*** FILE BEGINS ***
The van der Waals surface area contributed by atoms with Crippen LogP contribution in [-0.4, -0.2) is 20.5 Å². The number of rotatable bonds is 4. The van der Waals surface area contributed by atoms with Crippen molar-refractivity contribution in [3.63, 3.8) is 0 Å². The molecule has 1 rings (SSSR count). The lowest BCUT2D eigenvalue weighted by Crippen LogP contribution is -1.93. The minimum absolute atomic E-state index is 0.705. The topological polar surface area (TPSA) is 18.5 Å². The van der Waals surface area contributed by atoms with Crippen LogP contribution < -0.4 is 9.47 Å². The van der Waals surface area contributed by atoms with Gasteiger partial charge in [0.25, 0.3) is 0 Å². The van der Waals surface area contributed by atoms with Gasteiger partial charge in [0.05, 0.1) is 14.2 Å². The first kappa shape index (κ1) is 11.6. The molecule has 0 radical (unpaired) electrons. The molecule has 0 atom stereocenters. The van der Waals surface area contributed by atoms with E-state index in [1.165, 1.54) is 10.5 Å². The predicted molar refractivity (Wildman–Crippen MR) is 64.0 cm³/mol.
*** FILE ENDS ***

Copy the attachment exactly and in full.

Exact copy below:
The van der Waals surface area contributed by atoms with Crippen LogP contribution in [-0.4, -0.2) is 20.5 Å². The number of rotatable bonds is 4. The van der Waals surface area contributed by atoms with Crippen molar-refractivity contribution in [3.63, 3.8) is 0 Å². The molecule has 1 rings (SSSR count). The lowest BCUT2D eigenvalue weighted by Crippen LogP contribution is -1.93. The minimum absolute atomic E-state index is 0.705. The topological polar surface area (TPSA) is 18.5 Å². The van der Waals surface area contributed by atoms with Crippen LogP contribution < -0.4 is 9.47 Å². The van der Waals surface area contributed by atoms with Gasteiger partial charge in [0.25, 0.3) is 0 Å². The van der Waals surface area contributed by atoms with Gasteiger partial charge in [0.05, 0.1) is 14.2 Å². The first kappa shape index (κ1) is 11.6. The molecule has 0 radical (unpaired) electrons. The molecule has 0 atom stereocenters. The van der Waals surface area contributed by atoms with E-state index in [1.165, 1.54) is 10.5 Å². The predicted molar refractivity (Wildman–Crippen MR) is 64.0 cm³/mol.